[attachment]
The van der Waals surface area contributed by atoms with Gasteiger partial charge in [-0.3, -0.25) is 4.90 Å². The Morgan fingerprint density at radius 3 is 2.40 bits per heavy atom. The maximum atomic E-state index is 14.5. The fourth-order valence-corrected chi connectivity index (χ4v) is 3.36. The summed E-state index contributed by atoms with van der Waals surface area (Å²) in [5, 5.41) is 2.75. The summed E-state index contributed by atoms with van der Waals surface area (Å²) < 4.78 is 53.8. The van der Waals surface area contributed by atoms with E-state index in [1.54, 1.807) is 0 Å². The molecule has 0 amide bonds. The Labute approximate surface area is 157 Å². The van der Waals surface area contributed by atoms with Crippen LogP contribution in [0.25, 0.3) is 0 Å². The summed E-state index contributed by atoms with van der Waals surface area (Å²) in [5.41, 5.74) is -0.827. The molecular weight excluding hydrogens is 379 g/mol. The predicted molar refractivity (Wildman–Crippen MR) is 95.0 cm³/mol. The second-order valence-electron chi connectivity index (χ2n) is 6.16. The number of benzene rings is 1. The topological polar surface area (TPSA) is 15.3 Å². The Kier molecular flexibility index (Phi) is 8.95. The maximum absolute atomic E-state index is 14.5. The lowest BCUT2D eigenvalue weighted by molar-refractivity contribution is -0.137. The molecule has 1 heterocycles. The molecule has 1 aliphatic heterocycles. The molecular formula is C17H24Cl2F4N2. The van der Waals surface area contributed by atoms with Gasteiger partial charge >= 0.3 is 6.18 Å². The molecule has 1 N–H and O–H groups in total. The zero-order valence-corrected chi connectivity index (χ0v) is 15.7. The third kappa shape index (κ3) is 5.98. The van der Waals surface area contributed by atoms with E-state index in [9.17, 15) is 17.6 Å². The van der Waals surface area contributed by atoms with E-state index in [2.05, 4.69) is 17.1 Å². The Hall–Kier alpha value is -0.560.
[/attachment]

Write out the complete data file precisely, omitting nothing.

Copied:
The van der Waals surface area contributed by atoms with Gasteiger partial charge in [-0.3, -0.25) is 4.90 Å². The Morgan fingerprint density at radius 3 is 2.40 bits per heavy atom. The maximum atomic E-state index is 14.5. The fourth-order valence-corrected chi connectivity index (χ4v) is 3.36. The summed E-state index contributed by atoms with van der Waals surface area (Å²) in [5, 5.41) is 2.75. The summed E-state index contributed by atoms with van der Waals surface area (Å²) < 4.78 is 53.8. The van der Waals surface area contributed by atoms with E-state index in [1.54, 1.807) is 0 Å². The molecule has 0 amide bonds. The Labute approximate surface area is 157 Å². The van der Waals surface area contributed by atoms with Crippen LogP contribution in [0.25, 0.3) is 0 Å². The summed E-state index contributed by atoms with van der Waals surface area (Å²) in [5.41, 5.74) is -0.827. The molecular weight excluding hydrogens is 379 g/mol. The predicted molar refractivity (Wildman–Crippen MR) is 95.0 cm³/mol. The second-order valence-electron chi connectivity index (χ2n) is 6.16. The number of benzene rings is 1. The topological polar surface area (TPSA) is 15.3 Å². The Kier molecular flexibility index (Phi) is 8.95. The maximum absolute atomic E-state index is 14.5. The lowest BCUT2D eigenvalue weighted by molar-refractivity contribution is -0.137. The molecule has 1 heterocycles. The molecule has 1 aliphatic heterocycles. The molecular formula is C17H24Cl2F4N2. The van der Waals surface area contributed by atoms with Gasteiger partial charge >= 0.3 is 6.18 Å². The molecule has 1 N–H and O–H groups in total. The zero-order valence-corrected chi connectivity index (χ0v) is 15.7. The third kappa shape index (κ3) is 5.98. The van der Waals surface area contributed by atoms with E-state index in [9.17, 15) is 17.6 Å². The van der Waals surface area contributed by atoms with E-state index in [2.05, 4.69) is 17.1 Å². The Hall–Kier alpha value is -0.560.